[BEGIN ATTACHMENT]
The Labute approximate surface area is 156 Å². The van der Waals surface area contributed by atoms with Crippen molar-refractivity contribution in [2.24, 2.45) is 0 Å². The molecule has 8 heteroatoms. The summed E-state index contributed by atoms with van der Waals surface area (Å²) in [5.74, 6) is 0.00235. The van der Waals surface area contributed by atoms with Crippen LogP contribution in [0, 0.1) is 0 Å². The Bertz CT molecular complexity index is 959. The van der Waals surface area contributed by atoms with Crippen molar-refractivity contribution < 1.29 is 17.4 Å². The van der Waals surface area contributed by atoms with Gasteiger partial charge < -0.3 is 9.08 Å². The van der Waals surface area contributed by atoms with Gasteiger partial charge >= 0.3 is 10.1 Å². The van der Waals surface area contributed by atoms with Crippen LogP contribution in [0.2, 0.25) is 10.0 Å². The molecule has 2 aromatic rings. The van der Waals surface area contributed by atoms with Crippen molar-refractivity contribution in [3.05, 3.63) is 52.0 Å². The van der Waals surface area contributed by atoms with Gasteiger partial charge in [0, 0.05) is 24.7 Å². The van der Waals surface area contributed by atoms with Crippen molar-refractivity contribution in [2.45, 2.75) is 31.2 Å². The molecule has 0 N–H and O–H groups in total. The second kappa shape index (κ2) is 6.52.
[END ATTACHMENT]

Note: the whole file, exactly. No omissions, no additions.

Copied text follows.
The Labute approximate surface area is 156 Å². The van der Waals surface area contributed by atoms with Crippen molar-refractivity contribution in [2.24, 2.45) is 0 Å². The molecule has 8 heteroatoms. The summed E-state index contributed by atoms with van der Waals surface area (Å²) in [5.74, 6) is 0.00235. The van der Waals surface area contributed by atoms with Crippen LogP contribution in [0, 0.1) is 0 Å². The Bertz CT molecular complexity index is 959. The van der Waals surface area contributed by atoms with Crippen molar-refractivity contribution < 1.29 is 17.4 Å². The van der Waals surface area contributed by atoms with Gasteiger partial charge < -0.3 is 9.08 Å². The van der Waals surface area contributed by atoms with Gasteiger partial charge >= 0.3 is 10.1 Å². The van der Waals surface area contributed by atoms with Crippen LogP contribution in [0.2, 0.25) is 10.0 Å². The molecule has 2 aromatic rings. The van der Waals surface area contributed by atoms with Crippen molar-refractivity contribution in [3.05, 3.63) is 52.0 Å². The van der Waals surface area contributed by atoms with Gasteiger partial charge in [0, 0.05) is 24.7 Å². The van der Waals surface area contributed by atoms with Crippen molar-refractivity contribution in [2.45, 2.75) is 31.2 Å². The molecule has 0 N–H and O–H groups in total. The second kappa shape index (κ2) is 6.52.